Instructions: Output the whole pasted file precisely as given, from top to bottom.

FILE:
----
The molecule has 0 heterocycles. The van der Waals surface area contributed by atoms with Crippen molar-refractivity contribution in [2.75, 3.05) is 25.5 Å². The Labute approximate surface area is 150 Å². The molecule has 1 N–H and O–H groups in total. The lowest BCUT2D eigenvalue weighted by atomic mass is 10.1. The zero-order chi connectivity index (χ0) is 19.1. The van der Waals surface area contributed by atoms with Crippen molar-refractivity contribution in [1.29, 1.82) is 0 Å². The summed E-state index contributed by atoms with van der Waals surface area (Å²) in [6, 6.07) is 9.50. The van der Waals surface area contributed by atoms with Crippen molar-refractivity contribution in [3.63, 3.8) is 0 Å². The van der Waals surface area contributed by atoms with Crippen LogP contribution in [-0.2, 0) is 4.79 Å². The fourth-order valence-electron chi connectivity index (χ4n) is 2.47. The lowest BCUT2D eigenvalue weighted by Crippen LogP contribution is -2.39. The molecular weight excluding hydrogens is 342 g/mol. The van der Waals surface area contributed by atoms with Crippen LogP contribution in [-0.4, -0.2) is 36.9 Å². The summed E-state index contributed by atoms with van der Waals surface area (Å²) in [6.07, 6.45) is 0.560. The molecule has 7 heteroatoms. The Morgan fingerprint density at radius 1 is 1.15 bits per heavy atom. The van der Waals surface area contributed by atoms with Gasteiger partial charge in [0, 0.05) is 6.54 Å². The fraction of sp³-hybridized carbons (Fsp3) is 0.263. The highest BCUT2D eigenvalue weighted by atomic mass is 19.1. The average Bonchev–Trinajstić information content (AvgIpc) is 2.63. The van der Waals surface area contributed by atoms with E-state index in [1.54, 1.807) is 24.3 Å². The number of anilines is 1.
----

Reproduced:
The molecule has 0 heterocycles. The van der Waals surface area contributed by atoms with Crippen molar-refractivity contribution in [2.75, 3.05) is 25.5 Å². The Labute approximate surface area is 150 Å². The molecule has 1 N–H and O–H groups in total. The lowest BCUT2D eigenvalue weighted by atomic mass is 10.1. The zero-order chi connectivity index (χ0) is 19.1. The van der Waals surface area contributed by atoms with Crippen molar-refractivity contribution in [1.29, 1.82) is 0 Å². The summed E-state index contributed by atoms with van der Waals surface area (Å²) in [6, 6.07) is 9.50. The van der Waals surface area contributed by atoms with Crippen molar-refractivity contribution in [3.63, 3.8) is 0 Å². The van der Waals surface area contributed by atoms with Crippen LogP contribution in [-0.2, 0) is 4.79 Å². The fourth-order valence-electron chi connectivity index (χ4n) is 2.47. The lowest BCUT2D eigenvalue weighted by Crippen LogP contribution is -2.39. The molecular weight excluding hydrogens is 342 g/mol. The van der Waals surface area contributed by atoms with Crippen LogP contribution in [-0.4, -0.2) is 36.9 Å². The summed E-state index contributed by atoms with van der Waals surface area (Å²) in [6.07, 6.45) is 0.560. The molecule has 7 heteroatoms. The Morgan fingerprint density at radius 1 is 1.15 bits per heavy atom. The van der Waals surface area contributed by atoms with Gasteiger partial charge in [0, 0.05) is 6.54 Å². The fraction of sp³-hybridized carbons (Fsp3) is 0.263. The highest BCUT2D eigenvalue weighted by atomic mass is 19.1. The average Bonchev–Trinajstić information content (AvgIpc) is 2.63. The van der Waals surface area contributed by atoms with E-state index in [1.54, 1.807) is 24.3 Å². The number of anilines is 1.